Dr. Kingsley – When a migraineur is unfortunate enough to have the “worst headache of her/his life” or other out of the ordinary symptoms (in general, not just for the individual patient), this will almost universally trigger a more extensive workup (CT, MRA or lumbar puncture etc). When someone is so utterly unfortunate as to have objective neurological findings (hemiparesis – weakness or paralysis on one side, disconjugate gaze – failure of the eyes to turn in the same direction, etc) they will almost certainly be scanned in the ER. No matter how typical this is with your migraine, it will be very difficult to convince your ER doctor that you don’t need an CT and/or MRI. This is because you are at increased risk for stroke (almost all strokes have neurological symptoms associated with them) and it is a line past which we are uncomfortable. I have scanned a few hemiplegic migraine patients in my career, and I can remember at least one that had a definite stroke with subsequent long term disability- although this patient had symptoms that were much, much worse than her usual migraine associated symptoms. I have also been talked out of several MRIs by migraine patients with their “typical neurological deficits” associated with their migraines. They were in general pleased and treated effectively in the ER. I was able to have in depth discussions with them regarding their care despite their discomfort. I would not be comfortable forgoing a workup in these cases if I am not able to really form a connection with these patients and their families. I would never presume that all my migraine patients are the same– it would be unwise for patients to assume all ER doctors are the same.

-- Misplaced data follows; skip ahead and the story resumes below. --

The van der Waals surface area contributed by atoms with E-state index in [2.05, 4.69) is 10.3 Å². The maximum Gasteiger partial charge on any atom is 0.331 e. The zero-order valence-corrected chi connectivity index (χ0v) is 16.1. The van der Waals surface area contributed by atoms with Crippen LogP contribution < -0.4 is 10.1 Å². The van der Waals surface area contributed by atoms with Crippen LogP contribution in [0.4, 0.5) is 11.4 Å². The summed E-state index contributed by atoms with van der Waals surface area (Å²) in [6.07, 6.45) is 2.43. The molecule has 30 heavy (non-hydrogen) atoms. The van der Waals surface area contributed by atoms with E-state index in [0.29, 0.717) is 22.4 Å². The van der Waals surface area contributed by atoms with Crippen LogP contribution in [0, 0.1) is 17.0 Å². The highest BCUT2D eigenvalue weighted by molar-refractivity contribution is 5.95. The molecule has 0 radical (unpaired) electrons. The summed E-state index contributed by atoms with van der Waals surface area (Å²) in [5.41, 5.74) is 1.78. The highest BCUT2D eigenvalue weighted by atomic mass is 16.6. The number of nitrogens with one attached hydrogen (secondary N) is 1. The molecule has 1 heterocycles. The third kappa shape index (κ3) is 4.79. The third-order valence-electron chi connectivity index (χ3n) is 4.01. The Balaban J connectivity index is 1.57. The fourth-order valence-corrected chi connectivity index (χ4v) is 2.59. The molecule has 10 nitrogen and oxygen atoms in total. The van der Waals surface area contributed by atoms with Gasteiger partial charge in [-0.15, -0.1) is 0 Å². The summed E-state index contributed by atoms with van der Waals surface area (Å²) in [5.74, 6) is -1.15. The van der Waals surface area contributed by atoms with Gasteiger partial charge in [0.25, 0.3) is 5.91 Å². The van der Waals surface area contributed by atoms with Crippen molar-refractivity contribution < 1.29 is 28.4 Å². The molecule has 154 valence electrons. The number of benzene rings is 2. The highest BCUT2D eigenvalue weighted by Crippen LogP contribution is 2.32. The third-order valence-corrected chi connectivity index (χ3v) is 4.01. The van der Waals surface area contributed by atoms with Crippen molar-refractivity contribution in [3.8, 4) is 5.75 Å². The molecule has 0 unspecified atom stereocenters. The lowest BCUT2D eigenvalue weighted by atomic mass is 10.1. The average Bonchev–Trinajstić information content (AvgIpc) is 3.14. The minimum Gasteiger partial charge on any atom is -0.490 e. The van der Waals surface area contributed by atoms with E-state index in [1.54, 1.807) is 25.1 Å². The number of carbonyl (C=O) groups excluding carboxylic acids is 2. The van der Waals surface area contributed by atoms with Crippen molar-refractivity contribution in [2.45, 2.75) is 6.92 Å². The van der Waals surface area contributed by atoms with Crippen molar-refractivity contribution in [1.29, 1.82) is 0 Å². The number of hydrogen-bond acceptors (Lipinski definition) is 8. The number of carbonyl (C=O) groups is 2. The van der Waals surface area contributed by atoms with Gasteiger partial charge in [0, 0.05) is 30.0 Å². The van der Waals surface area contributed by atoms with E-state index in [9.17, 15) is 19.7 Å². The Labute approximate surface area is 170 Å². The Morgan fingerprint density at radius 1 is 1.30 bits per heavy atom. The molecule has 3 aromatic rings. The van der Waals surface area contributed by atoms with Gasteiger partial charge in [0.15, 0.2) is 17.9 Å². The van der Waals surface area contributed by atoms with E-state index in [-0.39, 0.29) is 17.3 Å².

Ellen — Does the number the patient reports on their pain scale affect the choice or type of treatment the patient receives in the ER?
Dr. Kingsley – A few very insightful folks posted that our perspective on someone else’s perceived pain shouldn’t change a patient’s treatment. This is very well put and I agree– in an ideal world, we would treat all truthful patients exactly the same. I am just trying to maximize your chance of an as-little-pain-as-possible ER trip. I think it would be quite unlikely that any treatment decisions will be changed based on your “pain number”. However, a dramatic, off-the-wall, swearing, “12 out of 10” may be treated differently than the obviously miserable, but calmly stated “9 out of 10”. Just trying to come up with an example… I can honestly say that I would treat these two with the same migraine regimen. Pain should be treated as promptly as possible, no matter the cause. However, if you are a complex case and communication is going to be vital for you to receive good care, it is very helpful to do everything you can to facilitate open, clear communication with your care team.